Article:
Denormalized References

RavenDB doesn't allow references between documents in the sense that an RDBMS user will understand them. Moreover, while RavenDB offers advanced features like Includes and multi-maps, document isolation is still an important design feature when you build your data model.

Consider the following case:

Figure 1: Denormalized References

Order has a reference to the customer. However, the above is the logical model, which ignores the persistence concerns. The model we use to store the data in RavenDB is by necessity different. We can't hold a direct reference to the customer, because RavenDB will serialize the entire Customer with our Order, which isn't what we want.

On the other hand, holding just the document id (common in RDBMS systems) is usually going to be insufficient. Normally, a document should contain all the data that is required to perform all routine operations on it. In the case of the Order, that means displaying the Customer's name.

From our experiences, it seems that the vast majority of cases requires just holding a name/id pair as a denormalized reference for a document. There are cases where we need more, certainly, but the method outline here works for those as well.

In other words, we need to hold in the Order class what we call a denormalized reference to the customer. That reference includes the document id, but it also includes any properties that are important for the Order. In this case, the name.

What properties should be included in the denormalized reference?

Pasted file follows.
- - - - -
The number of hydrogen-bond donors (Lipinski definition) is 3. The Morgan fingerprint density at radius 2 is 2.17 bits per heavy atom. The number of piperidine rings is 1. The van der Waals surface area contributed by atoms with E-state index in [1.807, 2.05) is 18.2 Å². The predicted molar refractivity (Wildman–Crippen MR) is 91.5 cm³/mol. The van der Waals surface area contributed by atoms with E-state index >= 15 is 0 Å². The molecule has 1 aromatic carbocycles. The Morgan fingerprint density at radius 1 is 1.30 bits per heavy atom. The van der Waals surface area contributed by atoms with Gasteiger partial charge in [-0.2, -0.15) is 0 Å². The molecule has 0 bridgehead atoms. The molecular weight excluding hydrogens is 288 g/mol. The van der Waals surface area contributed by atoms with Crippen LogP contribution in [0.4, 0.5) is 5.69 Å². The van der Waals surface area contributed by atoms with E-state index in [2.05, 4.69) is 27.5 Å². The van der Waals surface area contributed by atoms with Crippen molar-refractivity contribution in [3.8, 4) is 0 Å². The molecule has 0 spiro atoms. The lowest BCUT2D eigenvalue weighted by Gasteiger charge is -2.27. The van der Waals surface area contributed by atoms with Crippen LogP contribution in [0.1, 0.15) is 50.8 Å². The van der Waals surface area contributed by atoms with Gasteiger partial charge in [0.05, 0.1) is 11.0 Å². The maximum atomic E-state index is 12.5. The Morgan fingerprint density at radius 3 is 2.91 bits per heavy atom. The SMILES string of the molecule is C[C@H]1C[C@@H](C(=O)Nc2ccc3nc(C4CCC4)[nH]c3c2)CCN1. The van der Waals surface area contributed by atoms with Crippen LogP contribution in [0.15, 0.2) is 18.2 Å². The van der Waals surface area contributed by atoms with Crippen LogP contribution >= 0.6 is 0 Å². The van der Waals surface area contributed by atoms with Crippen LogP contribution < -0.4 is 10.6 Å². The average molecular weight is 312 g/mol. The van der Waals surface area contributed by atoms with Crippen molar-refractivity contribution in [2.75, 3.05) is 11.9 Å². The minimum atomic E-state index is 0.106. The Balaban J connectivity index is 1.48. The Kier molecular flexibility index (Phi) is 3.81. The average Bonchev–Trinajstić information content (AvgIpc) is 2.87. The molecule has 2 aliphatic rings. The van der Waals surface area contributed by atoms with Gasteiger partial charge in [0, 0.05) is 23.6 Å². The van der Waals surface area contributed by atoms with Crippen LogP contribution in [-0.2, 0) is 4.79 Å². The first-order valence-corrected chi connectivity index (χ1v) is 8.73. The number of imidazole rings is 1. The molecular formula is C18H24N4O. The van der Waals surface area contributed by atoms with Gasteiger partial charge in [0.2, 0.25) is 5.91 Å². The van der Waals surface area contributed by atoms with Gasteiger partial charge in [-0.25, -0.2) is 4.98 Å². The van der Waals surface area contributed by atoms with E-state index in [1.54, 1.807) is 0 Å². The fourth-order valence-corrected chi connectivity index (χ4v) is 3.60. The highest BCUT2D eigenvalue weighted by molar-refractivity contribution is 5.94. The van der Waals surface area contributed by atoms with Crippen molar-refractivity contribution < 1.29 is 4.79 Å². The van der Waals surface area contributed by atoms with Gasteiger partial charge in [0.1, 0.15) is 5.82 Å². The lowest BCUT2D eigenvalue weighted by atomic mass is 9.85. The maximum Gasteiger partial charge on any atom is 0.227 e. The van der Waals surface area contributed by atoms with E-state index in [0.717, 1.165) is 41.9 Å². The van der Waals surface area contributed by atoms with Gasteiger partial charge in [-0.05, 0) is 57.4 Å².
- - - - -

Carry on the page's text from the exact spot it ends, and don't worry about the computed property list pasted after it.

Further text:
• Properties which rarely change (such as name, email, etc).
  • Properties that are required for common processing of the referencing document.
  • Properties whose value needs to be separate than the current value in the owner document (Product.Cost is a good example where we want to copy the value to the OrderLine.Cost, so we can keep track if things have changed).

The following shows how we can do this easily using code. First, the model:

    public interface INamedDocument
    {
    	string Id { get; set; }
    	string Name { get; set; }
    }
    
    public class Customer : INamedDocument
    {
    	public string Id { get; set; }
    	public string Name { get; set; }
    }
    
    public class Order : INamedDocument
    {
    	public string Id { get; set; }
    	public string Name { get; set; }
    	public DenormalizedReference<Customer> Customer { get; set; }
    }
    
    

Note that the Customer property on the Order is a DenormalizedReference of T. This class looks like this:

    public class DenormalizedReference<T> where T : INamedDocument
    {
    	public string Id { get; set; }
    	public string Name { get; set; }
    
    	public static implicit operator DenormalizedReference<T>(T doc)
    	{
    		return new DenormalizedReference<T>
    				   {
    					   Id = doc.Id,
    					   Name = doc.Name
    				   };
    	}
    }
    

This is pretty simple, except that we use something that you might not have seen before, implicit operators. This is just a C# language feature that tells the compiler that whenever it sees a expression of type T passed where the expected type is DenormalizedReference, the implicit operator will be called to convert it.

This allows the following code:

    Customer customer = GetCurrentCustomer();
    var order = new Order
    {
    	Customer = customer // implicit operator called here
    };
    
    

The result is a more natural approach for working with the denormalized reference.